Format

Send to

Choose Destination
See comment in PubMed Commons below
Nat Nanotechnol. 2016 Jun;11(6):566-72. doi: 10.1038/nnano.2016.38. Epub 2016 Mar 21.

A graphene-based electrochemical device with thermoresponsive microneedles for diabetes monitoring and therapy.

Author information

1
Center for Nanoparticle Research, Institute for Basic Science (IBS), Seoul 151-742, Republic of Korea.
2
School of Chemical and Biological Engineering, Institute of Chemical Processes, Seoul National University, Seoul 151-742, Republic of Korea.
3
Department of Radiology, Seoul National University College of Medicine, Seoul 110-744, Republic of Korea.
4
MC10, 10 Maguire Rd., Lexington, Massachusetts 02140, USA.
5
Center for Mechanics of Solids, Structures and Materials, Department of Aerospace Engineering and Engineering Mechanics, Texas Materials Institute, University of Texas at Austin, 210 E 24th Street, Austin, Texas 78712, USA.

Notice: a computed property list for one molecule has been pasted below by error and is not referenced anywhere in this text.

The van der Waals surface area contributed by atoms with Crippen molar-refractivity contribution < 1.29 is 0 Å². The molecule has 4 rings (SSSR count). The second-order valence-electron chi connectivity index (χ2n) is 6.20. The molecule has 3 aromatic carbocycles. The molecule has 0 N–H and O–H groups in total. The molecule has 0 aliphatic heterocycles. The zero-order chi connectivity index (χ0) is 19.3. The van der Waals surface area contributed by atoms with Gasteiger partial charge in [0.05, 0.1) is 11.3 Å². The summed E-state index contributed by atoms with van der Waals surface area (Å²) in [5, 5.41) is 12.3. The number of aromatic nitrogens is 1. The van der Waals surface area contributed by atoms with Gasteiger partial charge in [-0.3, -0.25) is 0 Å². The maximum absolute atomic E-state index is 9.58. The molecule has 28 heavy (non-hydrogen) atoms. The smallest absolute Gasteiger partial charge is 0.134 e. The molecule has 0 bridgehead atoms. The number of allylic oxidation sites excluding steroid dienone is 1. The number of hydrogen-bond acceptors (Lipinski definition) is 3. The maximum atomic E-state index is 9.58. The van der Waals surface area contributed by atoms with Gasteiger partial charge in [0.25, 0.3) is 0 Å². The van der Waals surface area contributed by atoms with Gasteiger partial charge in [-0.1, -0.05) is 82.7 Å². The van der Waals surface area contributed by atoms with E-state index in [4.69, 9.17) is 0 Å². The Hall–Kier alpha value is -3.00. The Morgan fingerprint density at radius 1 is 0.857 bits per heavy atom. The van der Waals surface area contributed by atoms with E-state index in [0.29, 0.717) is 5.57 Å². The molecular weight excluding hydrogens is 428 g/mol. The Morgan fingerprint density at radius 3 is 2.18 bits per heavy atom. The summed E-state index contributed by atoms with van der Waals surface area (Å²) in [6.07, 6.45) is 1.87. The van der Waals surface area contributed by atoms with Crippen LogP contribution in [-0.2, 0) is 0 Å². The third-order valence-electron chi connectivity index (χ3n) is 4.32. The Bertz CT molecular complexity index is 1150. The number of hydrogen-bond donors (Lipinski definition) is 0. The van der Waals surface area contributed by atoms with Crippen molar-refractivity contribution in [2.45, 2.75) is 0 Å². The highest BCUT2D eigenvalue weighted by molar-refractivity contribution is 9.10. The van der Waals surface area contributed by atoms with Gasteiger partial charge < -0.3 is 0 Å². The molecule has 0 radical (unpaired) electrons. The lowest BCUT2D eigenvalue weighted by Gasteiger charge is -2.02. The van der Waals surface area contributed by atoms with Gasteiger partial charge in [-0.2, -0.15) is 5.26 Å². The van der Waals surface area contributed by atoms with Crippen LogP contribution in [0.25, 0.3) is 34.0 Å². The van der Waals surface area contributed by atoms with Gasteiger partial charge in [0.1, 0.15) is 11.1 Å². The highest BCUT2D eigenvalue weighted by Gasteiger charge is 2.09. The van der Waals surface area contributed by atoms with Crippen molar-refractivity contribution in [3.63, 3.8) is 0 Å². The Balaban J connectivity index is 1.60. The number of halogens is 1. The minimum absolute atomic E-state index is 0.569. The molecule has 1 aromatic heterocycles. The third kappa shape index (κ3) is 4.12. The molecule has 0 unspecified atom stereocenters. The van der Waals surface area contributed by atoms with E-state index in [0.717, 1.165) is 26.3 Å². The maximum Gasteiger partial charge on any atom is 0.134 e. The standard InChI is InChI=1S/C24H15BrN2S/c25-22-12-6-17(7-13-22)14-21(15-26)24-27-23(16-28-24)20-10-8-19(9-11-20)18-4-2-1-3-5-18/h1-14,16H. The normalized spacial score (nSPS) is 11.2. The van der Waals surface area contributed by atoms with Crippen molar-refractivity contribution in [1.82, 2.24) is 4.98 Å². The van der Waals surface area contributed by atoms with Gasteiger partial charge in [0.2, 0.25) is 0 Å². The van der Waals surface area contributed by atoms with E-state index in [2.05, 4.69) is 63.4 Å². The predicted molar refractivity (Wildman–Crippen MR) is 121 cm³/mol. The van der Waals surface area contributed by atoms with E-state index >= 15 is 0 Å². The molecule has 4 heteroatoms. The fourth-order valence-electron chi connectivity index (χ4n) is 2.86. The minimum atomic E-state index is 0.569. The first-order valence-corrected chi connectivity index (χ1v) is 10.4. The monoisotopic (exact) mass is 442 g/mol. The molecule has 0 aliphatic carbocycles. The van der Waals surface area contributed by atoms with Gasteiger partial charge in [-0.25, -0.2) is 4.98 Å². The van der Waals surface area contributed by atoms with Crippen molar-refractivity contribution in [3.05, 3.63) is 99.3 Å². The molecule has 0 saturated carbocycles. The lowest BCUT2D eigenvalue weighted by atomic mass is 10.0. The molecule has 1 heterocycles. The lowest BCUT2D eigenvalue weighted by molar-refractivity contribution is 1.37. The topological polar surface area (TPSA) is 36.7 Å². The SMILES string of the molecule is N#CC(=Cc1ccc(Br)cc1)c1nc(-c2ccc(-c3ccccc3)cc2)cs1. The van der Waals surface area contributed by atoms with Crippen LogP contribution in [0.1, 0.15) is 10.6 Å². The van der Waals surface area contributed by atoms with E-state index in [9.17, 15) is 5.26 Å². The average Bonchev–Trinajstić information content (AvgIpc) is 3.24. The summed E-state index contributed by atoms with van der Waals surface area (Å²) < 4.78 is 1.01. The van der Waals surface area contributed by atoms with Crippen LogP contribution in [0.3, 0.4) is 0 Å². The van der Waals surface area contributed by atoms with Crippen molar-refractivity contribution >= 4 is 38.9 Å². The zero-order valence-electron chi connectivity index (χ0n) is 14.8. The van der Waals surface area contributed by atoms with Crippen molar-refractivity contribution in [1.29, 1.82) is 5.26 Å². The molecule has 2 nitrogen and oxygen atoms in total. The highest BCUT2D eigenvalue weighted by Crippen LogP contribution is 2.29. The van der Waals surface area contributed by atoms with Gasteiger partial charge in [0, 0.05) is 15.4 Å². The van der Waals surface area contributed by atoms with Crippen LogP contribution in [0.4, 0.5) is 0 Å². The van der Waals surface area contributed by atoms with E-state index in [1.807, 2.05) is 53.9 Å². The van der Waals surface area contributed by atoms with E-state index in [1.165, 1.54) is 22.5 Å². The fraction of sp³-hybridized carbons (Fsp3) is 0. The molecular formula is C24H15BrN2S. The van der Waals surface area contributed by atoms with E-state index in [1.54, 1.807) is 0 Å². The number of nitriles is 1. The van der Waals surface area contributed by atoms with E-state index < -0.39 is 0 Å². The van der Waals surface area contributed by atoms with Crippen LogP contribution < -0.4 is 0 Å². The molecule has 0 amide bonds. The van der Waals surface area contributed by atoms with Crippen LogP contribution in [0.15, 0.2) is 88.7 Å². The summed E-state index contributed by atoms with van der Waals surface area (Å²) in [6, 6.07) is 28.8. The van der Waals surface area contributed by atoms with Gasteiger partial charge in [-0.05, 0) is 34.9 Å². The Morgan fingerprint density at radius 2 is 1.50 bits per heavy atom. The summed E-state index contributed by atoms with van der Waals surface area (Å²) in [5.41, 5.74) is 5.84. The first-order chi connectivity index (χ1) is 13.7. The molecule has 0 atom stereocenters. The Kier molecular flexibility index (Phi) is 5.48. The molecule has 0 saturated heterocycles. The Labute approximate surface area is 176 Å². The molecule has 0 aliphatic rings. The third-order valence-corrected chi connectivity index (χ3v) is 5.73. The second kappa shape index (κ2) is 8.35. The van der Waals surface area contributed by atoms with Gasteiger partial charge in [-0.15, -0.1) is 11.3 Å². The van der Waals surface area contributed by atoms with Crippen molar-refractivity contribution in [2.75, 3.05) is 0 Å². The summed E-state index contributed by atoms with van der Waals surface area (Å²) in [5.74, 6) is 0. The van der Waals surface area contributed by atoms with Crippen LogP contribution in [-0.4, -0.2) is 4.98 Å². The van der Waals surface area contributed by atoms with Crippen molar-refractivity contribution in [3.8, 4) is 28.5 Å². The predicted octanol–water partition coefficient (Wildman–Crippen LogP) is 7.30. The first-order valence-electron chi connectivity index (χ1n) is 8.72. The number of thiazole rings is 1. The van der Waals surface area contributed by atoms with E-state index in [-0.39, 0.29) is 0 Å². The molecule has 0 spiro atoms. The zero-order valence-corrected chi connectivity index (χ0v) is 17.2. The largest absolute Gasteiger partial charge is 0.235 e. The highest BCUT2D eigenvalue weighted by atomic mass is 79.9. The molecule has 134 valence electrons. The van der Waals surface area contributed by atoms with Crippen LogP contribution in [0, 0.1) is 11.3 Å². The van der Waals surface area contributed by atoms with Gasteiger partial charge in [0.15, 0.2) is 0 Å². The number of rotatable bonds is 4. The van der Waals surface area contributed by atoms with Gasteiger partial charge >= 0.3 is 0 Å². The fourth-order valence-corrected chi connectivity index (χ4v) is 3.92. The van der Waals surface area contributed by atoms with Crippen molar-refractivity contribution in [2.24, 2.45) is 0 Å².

6
Department of Anatomy, Neuroscience Research Institute, Seoul National University College of Medicine, Seoul 110-744, Republic of Korea.
7
Department of Chemistry, Seoul National University, Seoul 151-747, Republic of Korea.
8
Advanced Institutes of Convergence Technology, Gyeonggi-do 443-270, Republic of Korea.

Abstract

Owing to its high carrier mobility, conductivity, flexibility and optical transparency, graphene is a versatile material in micro- and macroelectronics. However, the low density of electrochemically active defects in graphene synthesized by chemical vapour deposition limits its application in biosensing. Here, we show that graphene doped with gold and combined with a gold mesh has improved electrochemical activity over bare graphene, sufficient to form a wearable patch for sweat-based diabetes monitoring and feedback therapy. The stretchable device features a serpentine bilayer of gold mesh and gold-doped graphene that forms an efficient electrochemical interface for the stable transfer of electrical signals. The patch consists of a heater, temperature, humidity, glucose and pH sensors and polymeric microneedles that can be thermally activated to deliver drugs transcutaneously. We show that the patch can be thermally actuated to deliver Metformin and reduce blood glucose levels in diabetic mice.

PMID:
26999482
DOI:
10.1038/nnano.2016.38
PubMed Commons home

PubMed Commons

0 comments
How to join PubMed Commons

    Supplemental Content

    Loading ...
    Support Center